FeliciaJollygoodfellow Fri 09-Sep-16 14:34:09

That's worse than annoying.

MindSweeper Fri 09-Sep-16 14:34:39

It's not my patient TheDis, I pinched this from online ha.

sharon but what's to stop the patient from lying? I get a load of patients who claim to be taking their regular meds but when pharmacy go through the meds they've brought in it obviously isn't the case. Reviews can't help that really. An estimated 50% of patients are noncompliant with their meds either not taking them, taking them incorrectly etc. It's a difficult issue

DoItTooJulia Fri 09-Sep-16 14:37:07

My DM has cancer. You wouldn't believe the amount of medication that she's prescribed. And it comes in massive amounts. Not one bottle of X, but 5. Every time.

She was prescribed something that cost £1000 per bottle. A course of the medication was actually a bottle and a half. But the doc couldn't prescribe a bottle and a half: it had to be 2 bottles.

It made my mum desperately sick, so she only had a handful of doses out of the 2 bottles.

I have it in the boot of my car ready to take to the pharmacy but I am putting off taking it back because I'm embarrassed to be wasting something that's SO Expensive.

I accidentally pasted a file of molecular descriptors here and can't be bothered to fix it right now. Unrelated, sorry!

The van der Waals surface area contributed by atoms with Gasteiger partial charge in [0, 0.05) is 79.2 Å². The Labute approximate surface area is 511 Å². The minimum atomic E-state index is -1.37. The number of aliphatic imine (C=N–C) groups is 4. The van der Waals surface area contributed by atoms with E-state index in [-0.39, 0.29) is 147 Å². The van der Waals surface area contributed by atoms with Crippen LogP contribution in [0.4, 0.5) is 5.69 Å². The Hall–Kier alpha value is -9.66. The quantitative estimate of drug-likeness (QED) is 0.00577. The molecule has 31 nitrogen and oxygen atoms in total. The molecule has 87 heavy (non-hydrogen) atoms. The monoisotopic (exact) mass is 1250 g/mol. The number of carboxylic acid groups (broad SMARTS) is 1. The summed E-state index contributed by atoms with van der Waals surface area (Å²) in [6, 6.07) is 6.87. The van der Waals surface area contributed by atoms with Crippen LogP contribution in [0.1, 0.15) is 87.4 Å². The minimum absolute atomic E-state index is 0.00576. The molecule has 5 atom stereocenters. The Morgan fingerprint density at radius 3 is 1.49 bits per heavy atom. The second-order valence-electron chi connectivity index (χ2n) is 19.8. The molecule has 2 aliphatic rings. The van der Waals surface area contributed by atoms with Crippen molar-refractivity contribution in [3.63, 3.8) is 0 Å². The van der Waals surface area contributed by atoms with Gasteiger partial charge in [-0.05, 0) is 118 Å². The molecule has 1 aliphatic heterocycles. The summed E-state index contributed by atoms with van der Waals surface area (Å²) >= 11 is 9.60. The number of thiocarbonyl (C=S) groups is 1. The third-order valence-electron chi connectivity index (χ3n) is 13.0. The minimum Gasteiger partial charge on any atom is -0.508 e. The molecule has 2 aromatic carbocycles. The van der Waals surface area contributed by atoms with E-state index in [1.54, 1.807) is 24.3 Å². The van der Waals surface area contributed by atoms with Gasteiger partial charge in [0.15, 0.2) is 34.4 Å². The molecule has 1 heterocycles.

I don't know what the answer is, but now I really don't want to take the medication back for fear of being judged.

MindSweeper Fri 09-Sep-16 14:37:55

Our DR's will not reissue my prescription routinely if reordered with over a month of prescription lef

This looks like someone who is filling their monthly prescription but not using it so the inhalers have accumulated.

MindSweeper Fri 09-Sep-16 14:39:40

doitjulia PLEASE do not feel embarrassed about that, your mum tried it, couldn't use it and that's that. If she had stockpiled dozens of bottles purposely that'd be another story but it's completely understandable that she couldn't finish the bottle.

yeOldeTrout Fri 09-Sep-16 14:42:09

Logically... medication reviews. But why would you if patient seemed stable.

Presumably, on plus side, that person no longer needs (or consent to use) meds & at least they stopped getting scripts filled, rather than continue forever getting prescribed items. So the future waste is now stopped.

Maybe we could harp on the drug companies for charging so much, too.

Arfarfanarf Fri 09-Sep-16 14:42:25

thanks Doit, that's so so different to someone reordering stuff over and over and over again. There's how many purple inhalors there? 42? Ordering 42 times knowing that you were not using them is not at all the same thing as getting prescribed something that you then discover you simply cannot use.

Soubriquet Fri 09-Sep-16 14:42:26

It's ridiculous